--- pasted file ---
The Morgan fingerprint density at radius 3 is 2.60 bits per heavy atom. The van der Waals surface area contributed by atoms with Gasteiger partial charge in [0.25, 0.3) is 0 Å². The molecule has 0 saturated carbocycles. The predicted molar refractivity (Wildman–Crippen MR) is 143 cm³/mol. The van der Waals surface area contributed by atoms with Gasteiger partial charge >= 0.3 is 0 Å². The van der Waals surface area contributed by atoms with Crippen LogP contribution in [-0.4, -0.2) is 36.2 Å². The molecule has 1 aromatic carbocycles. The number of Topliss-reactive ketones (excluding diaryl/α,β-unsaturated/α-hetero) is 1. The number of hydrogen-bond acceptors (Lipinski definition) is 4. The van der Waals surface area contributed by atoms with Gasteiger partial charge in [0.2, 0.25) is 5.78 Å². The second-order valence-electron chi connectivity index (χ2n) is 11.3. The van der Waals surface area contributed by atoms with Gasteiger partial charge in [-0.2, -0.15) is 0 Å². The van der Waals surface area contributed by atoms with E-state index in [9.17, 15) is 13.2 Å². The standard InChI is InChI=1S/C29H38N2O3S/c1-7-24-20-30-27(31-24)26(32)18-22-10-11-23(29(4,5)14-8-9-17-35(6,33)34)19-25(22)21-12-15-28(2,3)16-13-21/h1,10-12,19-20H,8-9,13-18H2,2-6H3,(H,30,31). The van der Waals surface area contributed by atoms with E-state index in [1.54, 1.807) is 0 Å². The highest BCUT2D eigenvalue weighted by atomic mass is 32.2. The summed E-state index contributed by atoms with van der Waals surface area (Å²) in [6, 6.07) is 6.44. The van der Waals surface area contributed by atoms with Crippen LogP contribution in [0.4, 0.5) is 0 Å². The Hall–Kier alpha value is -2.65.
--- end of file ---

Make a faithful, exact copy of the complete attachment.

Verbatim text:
The Morgan fingerprint density at radius 3 is 2.60 bits per heavy atom. The van der Waals surface area contributed by atoms with Gasteiger partial charge in [0.25, 0.3) is 0 Å². The molecule has 0 saturated carbocycles. The predicted molar refractivity (Wildman–Crippen MR) is 143 cm³/mol. The van der Waals surface area contributed by atoms with Gasteiger partial charge >= 0.3 is 0 Å². The van der Waals surface area contributed by atoms with Crippen LogP contribution in [-0.4, -0.2) is 36.2 Å². The molecule has 1 aromatic carbocycles. The number of Topliss-reactive ketones (excluding diaryl/α,β-unsaturated/α-hetero) is 1. The number of hydrogen-bond acceptors (Lipinski definition) is 4. The van der Waals surface area contributed by atoms with Gasteiger partial charge in [0.2, 0.25) is 5.78 Å². The second-order valence-electron chi connectivity index (χ2n) is 11.3. The van der Waals surface area contributed by atoms with Gasteiger partial charge in [-0.2, -0.15) is 0 Å². The van der Waals surface area contributed by atoms with E-state index in [9.17, 15) is 13.2 Å². The standard InChI is InChI=1S/C29H38N2O3S/c1-7-24-20-30-27(31-24)26(32)18-22-10-11-23(29(4,5)14-8-9-17-35(6,33)34)19-25(22)21-12-15-28(2,3)16-13-21/h1,10-12,19-20H,8-9,13-18H2,2-6H3,(H,30,31). The van der Waals surface area contributed by atoms with E-state index in [1.54, 1.807) is 0 Å². The highest BCUT2D eigenvalue weighted by atomic mass is 32.2. The summed E-state index contributed by atoms with van der Waals surface area (Å²) in [6, 6.07) is 6.44. The van der Waals surface area contributed by atoms with Crippen LogP contribution in [0.4, 0.5) is 0 Å². The Hall–Kier alpha value is -2.65.